John Ferguson, whose mother had spent some time in London before he was born, left Ireland with the traditionally mistaken impression that England was the land of opportunity. He claimed - much to the sceptical amusement of his fellow rough sleepers - to live in a tent which he pitched in either Green or Regent's Park. Ferguson - tiny as a leprechaun in a Tottenham Hotspur baseball cap and earrings big enough to satisfy a Spanish pirate - leapt up and down with delight as he spoke. He will stay on the streets because he likes it there.

So does Gary B, who "prefers to be outside, because of the freedom" and has a scar which runs from his hairline to the bridge of his nose as the result of a "knife attack on the night of the Paddington rail crash". He has used his pseudonym "ever since the breakdown" and that is how he now thinks of himself.

The elderly drop-out from the Sisters of Charity's hostel says that Thames Reach (a London housing association) offered him a flat, but he prefers the "companionship on the streets". This companionship is built around a distinctive street culture which binds the rough sleepers together with bonds of mutual deprivation. A middle-aged man with rotting teeth insists that he was persuading Clinton Smith's young girlfriend to have the brace on her teeth removed. "She's had it since she was a kid. Now it's doing more harm than good." They all warned each other not to answer potentially incriminating questions. My presence prompted one man to say that talking to me was "as dangerous as talking to the police".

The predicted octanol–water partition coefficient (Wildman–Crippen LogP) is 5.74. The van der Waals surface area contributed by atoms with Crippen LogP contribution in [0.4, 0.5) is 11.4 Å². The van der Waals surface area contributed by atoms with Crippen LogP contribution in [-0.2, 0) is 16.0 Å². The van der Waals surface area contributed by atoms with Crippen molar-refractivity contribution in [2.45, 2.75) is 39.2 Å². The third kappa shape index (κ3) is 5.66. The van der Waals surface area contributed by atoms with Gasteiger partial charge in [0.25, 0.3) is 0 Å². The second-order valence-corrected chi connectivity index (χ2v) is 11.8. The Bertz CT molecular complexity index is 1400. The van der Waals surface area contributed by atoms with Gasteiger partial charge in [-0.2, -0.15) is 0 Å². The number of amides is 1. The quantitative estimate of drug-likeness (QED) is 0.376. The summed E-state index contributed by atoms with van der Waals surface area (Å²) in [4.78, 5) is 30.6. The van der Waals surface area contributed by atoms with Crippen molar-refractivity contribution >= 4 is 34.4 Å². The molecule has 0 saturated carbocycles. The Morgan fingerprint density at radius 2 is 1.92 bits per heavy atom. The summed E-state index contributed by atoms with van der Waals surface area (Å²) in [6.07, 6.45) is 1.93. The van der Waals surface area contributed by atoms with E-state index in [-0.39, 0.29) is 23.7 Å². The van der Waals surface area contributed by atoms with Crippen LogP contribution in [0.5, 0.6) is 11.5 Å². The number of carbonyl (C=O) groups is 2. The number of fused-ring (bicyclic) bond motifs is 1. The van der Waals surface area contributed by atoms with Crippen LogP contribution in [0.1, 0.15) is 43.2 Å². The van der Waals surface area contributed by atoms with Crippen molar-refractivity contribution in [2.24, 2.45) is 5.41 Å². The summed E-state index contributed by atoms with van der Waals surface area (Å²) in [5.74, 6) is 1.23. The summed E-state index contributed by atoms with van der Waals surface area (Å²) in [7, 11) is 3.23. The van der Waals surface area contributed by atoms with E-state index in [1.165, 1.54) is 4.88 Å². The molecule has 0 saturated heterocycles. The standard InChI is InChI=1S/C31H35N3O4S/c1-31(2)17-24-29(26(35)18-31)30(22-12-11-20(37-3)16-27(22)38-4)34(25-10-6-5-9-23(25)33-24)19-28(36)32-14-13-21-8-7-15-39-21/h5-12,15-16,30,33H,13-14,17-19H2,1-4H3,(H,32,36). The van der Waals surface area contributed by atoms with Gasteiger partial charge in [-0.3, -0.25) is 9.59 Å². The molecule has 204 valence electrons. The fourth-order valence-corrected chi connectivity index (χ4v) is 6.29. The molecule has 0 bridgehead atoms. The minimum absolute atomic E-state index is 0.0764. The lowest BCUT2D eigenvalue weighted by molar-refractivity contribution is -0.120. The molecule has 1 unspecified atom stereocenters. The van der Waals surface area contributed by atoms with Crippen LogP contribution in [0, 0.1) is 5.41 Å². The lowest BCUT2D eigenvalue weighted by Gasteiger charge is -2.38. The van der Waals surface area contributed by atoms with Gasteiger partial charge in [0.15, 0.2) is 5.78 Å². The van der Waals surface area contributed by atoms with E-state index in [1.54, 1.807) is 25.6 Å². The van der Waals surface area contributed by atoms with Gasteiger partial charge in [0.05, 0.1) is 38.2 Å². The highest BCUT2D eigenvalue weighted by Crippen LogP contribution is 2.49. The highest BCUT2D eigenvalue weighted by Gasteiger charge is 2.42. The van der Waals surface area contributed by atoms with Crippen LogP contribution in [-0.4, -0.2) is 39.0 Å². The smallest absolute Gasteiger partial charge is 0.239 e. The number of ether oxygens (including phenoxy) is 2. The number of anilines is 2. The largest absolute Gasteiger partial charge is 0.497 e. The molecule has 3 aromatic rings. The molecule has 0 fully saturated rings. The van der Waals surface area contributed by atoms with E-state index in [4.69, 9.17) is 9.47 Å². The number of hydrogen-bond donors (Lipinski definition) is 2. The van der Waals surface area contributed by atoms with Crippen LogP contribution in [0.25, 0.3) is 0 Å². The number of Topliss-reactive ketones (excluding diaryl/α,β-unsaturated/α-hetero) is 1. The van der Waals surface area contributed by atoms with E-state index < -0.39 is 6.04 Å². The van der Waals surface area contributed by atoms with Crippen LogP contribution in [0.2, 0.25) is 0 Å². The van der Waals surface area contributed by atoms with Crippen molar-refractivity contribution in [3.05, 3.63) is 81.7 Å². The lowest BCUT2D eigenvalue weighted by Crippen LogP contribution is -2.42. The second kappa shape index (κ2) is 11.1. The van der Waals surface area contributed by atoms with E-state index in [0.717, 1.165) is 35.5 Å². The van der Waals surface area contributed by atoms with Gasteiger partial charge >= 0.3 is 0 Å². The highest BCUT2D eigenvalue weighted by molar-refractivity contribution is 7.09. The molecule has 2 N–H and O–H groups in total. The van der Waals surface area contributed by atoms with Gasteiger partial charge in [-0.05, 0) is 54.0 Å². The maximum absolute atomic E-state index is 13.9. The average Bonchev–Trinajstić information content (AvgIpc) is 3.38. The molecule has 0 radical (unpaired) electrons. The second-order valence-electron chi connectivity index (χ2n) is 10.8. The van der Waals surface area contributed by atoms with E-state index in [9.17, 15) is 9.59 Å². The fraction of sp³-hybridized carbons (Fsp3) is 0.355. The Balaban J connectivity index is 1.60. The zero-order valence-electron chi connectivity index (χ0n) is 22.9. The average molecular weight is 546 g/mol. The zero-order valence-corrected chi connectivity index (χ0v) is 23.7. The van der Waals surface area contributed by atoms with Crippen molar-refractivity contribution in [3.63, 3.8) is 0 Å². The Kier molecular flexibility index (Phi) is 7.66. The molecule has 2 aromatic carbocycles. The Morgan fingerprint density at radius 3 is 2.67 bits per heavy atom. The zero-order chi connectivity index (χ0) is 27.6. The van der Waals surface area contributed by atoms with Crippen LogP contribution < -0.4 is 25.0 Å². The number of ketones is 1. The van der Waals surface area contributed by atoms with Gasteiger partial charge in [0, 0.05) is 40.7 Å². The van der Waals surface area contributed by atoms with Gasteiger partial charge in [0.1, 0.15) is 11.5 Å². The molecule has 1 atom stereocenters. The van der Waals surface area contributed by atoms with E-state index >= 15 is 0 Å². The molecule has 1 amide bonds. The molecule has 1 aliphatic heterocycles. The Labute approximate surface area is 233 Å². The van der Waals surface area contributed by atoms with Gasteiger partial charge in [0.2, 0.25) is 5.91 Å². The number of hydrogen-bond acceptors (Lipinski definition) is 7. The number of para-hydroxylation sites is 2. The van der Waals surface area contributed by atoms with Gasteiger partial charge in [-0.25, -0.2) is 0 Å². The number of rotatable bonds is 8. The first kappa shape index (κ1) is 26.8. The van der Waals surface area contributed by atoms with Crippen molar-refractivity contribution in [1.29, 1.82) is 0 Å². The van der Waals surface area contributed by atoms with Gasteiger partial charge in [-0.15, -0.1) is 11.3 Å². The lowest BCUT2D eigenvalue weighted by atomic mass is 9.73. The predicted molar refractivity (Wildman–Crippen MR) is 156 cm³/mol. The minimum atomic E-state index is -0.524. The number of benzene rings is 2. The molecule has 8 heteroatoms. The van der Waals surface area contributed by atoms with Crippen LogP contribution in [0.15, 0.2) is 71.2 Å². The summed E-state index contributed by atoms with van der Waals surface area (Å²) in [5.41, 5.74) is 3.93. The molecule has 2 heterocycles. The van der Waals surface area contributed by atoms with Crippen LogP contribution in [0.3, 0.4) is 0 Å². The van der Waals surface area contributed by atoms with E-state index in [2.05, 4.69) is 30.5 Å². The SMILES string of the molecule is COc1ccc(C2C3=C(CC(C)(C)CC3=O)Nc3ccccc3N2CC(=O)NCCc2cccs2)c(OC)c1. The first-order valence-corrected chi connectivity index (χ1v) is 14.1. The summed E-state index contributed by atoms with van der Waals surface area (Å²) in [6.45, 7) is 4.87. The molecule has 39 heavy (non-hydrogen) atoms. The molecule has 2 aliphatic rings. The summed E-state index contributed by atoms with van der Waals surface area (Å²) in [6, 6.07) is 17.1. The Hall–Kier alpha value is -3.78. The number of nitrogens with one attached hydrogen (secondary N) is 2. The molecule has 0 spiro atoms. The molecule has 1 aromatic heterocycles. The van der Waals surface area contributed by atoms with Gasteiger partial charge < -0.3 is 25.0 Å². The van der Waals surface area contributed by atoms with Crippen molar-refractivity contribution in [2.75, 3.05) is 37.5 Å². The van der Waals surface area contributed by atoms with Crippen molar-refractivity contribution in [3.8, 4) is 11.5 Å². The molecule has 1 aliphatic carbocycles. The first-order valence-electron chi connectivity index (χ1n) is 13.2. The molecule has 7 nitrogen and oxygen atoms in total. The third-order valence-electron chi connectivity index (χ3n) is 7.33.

The camaraderie among the homeless is so great that some lonely itinerants spend a convivial evening with the street people before returning to their more comfortable, but less congenial surroundings. Pat, a resident in Edna House - a Paddington hostel which she describes as a "home for elderly delinquents" - turns up each Sunday at the Kingsway meeting point even though she rarely wants anything more than a hot drink.

"It's the companionship that brings me here," she cries, pointing at the Salvation Army minibus and shouting, with a strangely aggressive inflexion in her voice: "They care! They care!"

And care they do. Captain Johnson and his volunteers - the retired supermarket manager, the housewife, the occupational therapist, the vicar's wife, the surveyor and the housing association manager - trundle their elderly vehicles through London late at night with only a good conscience for compensation. They also agonise about whether they are really doing their best for the men and women they hope to help.

The idea that they might be keeping people on the streets rather than encouraging them to struggle for something better, worried them long before Louise Casey gave fashionable credence to the notion. But they decided what must be obvious to anyone who has spent time in the front line of the battle against homelessness. The choice is not between getting the men and women off the streets or leaving them to live rough. It is between letting them rot in their own inadequacies and doing the little that is possible to make their lives more tolerable.